The number of internationally trained nursing staff in the U.K. is increasing rapidly, according to figures from the Nursing and Midwifery Council (NMC). But it wasn’t always like this, and until quite recently, English language proficiency was one of the most significant barriers for nurses from abroad.

When Febin Cyriac arrived in the U.K. from his native Cochin in south India to begin his career as an immigrant nurse, he had no idea he would be involved in reducing the red tape surrounding the international recruitment of nurses to the U.K. or that he would set up his own recruitment consultancy Envertiz.

Nursing has always been a popular profession in India, with Cyriac’s particular province, Kerala, producing large numbers of nurses, not least due to the region’s 100% literacy levels. In 2007 he started working at a Mumbai hospital and completed his nursing diploma. Three years later, he enrolled at the U.K.’s University of East London to study for a degree in nursing and began working in private sector nursing homes after graduating. He settled in Cambridgeshire, where he was heavily involved with the Kerala State ex-pat community.

He says: “Many of my weekends were spent participating in community events and collecting friends from the airport, all of which required more disposable income than I had. I needed to broaden my horizons.”

His next move was to Aberdeen and a new division of a London-based nursing agency, where he could be of greater value to the company’s new operation. Eventually, he moved into a business development role, and it was here that he saw the shortfalls of nursing supply in the U.K. and the issues around English language proficiency.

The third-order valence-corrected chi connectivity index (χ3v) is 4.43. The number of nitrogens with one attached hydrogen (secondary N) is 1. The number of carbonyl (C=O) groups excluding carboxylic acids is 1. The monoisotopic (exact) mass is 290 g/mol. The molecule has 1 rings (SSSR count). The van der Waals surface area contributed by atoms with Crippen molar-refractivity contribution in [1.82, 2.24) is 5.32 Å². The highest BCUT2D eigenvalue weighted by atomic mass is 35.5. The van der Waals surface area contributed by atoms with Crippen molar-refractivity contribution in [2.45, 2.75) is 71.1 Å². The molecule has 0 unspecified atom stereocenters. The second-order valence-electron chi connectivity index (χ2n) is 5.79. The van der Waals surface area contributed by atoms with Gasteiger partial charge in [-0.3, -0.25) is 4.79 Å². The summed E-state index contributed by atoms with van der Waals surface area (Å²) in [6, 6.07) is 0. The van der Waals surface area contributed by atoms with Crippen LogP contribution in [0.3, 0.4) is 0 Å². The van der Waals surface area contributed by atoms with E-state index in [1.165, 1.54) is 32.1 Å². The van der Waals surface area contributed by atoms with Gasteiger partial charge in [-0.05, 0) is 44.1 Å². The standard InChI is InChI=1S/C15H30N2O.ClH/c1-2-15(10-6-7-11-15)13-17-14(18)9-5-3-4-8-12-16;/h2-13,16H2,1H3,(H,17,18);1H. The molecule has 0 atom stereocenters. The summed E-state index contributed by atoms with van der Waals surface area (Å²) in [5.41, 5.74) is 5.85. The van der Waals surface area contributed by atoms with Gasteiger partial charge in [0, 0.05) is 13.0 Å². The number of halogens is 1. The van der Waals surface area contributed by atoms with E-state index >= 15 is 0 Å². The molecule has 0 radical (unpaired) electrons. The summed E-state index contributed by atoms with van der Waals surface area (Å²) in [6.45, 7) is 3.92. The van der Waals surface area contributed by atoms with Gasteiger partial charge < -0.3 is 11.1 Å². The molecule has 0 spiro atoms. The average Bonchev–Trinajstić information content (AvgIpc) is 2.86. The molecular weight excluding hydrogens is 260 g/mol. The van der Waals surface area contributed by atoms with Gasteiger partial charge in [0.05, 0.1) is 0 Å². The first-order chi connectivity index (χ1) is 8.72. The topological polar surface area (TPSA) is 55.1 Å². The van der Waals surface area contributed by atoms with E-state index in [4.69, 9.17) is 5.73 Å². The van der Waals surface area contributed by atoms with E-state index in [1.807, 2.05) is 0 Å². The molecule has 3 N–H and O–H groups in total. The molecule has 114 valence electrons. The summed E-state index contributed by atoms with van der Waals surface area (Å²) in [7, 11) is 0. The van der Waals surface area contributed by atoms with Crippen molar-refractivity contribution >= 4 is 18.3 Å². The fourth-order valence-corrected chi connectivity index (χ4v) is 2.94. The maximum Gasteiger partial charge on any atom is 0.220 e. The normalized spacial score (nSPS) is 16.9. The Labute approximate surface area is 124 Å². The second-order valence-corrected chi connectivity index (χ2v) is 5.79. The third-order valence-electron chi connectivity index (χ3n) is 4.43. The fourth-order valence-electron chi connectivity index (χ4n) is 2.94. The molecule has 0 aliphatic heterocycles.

It was 2013, and non-EU nurses were restricted because of overall limited immigration caps. However, the most significant barrier for non-EU foreign nurses was the IELTS, the stringent U.K. nursing English language proficiency test. A pass required a seven out of nine score in a single attempt.

“It made no sense for nurses to need the highest levels of technical English skills, only to struggle with the strong local dialect and leave everyone involved lost in translation,” says Cyriac. “What was needed was a good degree of conversational English.”

In 2014, while working full time, Cyriac launched his recruitment consultancy Envertiz to help fellow professionals enjoy a better career in the U.K., funding the startup from his savings. The same year he started a petition and lobbied the NMC to allow a more realistic score for English proficiency, which was eventually reduced to 6.5.

With the easing of regulations, Cyriac could scale up his recruitment operation quickly. He also launched a campaign for ‘free nursing recruitment.’ “The culture in Kerala State at the time was for firms hiring healthcare professionals for jobs abroad to charge pre-recruitment fees for the service, so trust levels among candidates were low,” he explains. “However, with word of mouth from individuals, their families, friends and colleagues, we became a trusted go-to resource, our numbers increased organically, and in 2019 Envertiz turned a profit.”

He never envisioned that the fledgling operation launched from his bedroom would become an international recruitment business with over 100 employees and an annual turnover of £20 million. Envertiz has recruited more than 10,000 nurses across over 100 NHS Trusts and opened an office in Cochin, serving as a local base for events, training, and visa processing.

However, Cyriac’s most outstanding achievement isn’t his business success but his role in leveling the playing field to enable overseas nurses to work and build a life in the U.K. “My greatest aspiration is for countries to recognize the availability of healthcare professionals as a global problem that can only be solved by sharing knowledge, best practices, and cooperation,” says Cyriac. “We will continue our efforts to lower red tape and encourage the growth of a global mobile healthcare workforce.”



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